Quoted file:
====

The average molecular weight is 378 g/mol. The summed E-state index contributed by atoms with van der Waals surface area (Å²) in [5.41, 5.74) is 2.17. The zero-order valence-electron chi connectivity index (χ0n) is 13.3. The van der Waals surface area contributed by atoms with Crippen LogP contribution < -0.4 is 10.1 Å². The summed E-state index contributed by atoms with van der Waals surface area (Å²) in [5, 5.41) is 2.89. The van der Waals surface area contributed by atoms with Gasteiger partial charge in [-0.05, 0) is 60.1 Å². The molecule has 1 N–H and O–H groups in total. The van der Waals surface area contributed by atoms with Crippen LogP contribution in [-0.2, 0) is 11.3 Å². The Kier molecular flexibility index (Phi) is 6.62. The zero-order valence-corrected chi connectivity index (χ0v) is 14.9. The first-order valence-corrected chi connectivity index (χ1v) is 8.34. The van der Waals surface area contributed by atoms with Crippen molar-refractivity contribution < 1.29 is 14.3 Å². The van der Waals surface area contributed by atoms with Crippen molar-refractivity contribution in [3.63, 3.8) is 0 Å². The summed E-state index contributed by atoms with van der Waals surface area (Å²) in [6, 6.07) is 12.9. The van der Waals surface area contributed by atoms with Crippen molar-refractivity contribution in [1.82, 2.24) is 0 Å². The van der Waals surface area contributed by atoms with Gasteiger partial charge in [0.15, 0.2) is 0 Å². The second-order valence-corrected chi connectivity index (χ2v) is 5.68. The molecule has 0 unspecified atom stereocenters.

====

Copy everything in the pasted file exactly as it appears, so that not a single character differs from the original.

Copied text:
The average molecular weight is 378 g/mol. The summed E-state index contributed by atoms with van der Waals surface area (Å²) in [5.41, 5.74) is 2.17. The zero-order valence-electron chi connectivity index (χ0n) is 13.3. The van der Waals surface area contributed by atoms with Crippen LogP contribution < -0.4 is 10.1 Å². The summed E-state index contributed by atoms with van der Waals surface area (Å²) in [5, 5.41) is 2.89. The van der Waals surface area contributed by atoms with Gasteiger partial charge in [-0.05, 0) is 60.1 Å². The molecule has 1 N–H and O–H groups in total. The van der Waals surface area contributed by atoms with Crippen LogP contribution in [-0.2, 0) is 11.3 Å². The Kier molecular flexibility index (Phi) is 6.62. The zero-order valence-corrected chi connectivity index (χ0v) is 14.9. The first-order valence-corrected chi connectivity index (χ1v) is 8.34. The van der Waals surface area contributed by atoms with Crippen molar-refractivity contribution < 1.29 is 14.3 Å². The van der Waals surface area contributed by atoms with Crippen molar-refractivity contribution in [3.63, 3.8) is 0 Å². The summed E-state index contributed by atoms with van der Waals surface area (Å²) in [6, 6.07) is 12.9. The van der Waals surface area contributed by atoms with Crippen molar-refractivity contribution in [1.82, 2.24) is 0 Å². The van der Waals surface area contributed by atoms with Gasteiger partial charge in [0.15, 0.2) is 0 Å². The second-order valence-corrected chi connectivity index (χ2v) is 5.68. The molecule has 0 unspecified atom stereocenters.